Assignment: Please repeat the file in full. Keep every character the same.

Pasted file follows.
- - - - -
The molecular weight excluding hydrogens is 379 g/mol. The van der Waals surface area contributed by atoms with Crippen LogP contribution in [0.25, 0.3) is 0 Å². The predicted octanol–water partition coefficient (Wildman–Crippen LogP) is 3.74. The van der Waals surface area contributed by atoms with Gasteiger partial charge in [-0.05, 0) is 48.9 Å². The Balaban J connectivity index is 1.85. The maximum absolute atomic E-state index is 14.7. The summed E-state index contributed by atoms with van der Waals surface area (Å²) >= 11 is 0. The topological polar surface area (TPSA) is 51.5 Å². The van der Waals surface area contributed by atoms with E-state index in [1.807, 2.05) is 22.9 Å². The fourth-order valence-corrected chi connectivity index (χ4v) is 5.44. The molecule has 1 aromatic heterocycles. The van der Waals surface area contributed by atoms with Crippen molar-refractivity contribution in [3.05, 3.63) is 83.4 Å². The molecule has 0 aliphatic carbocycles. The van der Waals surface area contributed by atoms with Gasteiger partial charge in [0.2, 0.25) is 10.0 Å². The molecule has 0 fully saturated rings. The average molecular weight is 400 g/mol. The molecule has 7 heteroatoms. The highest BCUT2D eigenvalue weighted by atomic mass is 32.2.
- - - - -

The molecular weight excluding hydrogens is 379 g/mol. The van der Waals surface area contributed by atoms with Crippen LogP contribution in [0.25, 0.3) is 0 Å². The predicted octanol–water partition coefficient (Wildman–Crippen LogP) is 3.74. The van der Waals surface area contributed by atoms with Gasteiger partial charge in [-0.05, 0) is 48.9 Å². The Balaban J connectivity index is 1.85. The maximum absolute atomic E-state index is 14.7. The summed E-state index contributed by atoms with van der Waals surface area (Å²) >= 11 is 0. The topological polar surface area (TPSA) is 51.5 Å². The van der Waals surface area contributed by atoms with E-state index in [1.807, 2.05) is 22.9 Å². The fourth-order valence-corrected chi connectivity index (χ4v) is 5.44. The molecule has 1 aromatic heterocycles. The van der Waals surface area contributed by atoms with Crippen molar-refractivity contribution in [3.05, 3.63) is 83.4 Å². The molecule has 0 aliphatic carbocycles. The van der Waals surface area contributed by atoms with Gasteiger partial charge in [0.2, 0.25) is 10.0 Å². The molecule has 0 fully saturated rings. The average molecular weight is 400 g/mol. The molecule has 7 heteroatoms. The highest BCUT2D eigenvalue weighted by atomic mass is 32.2.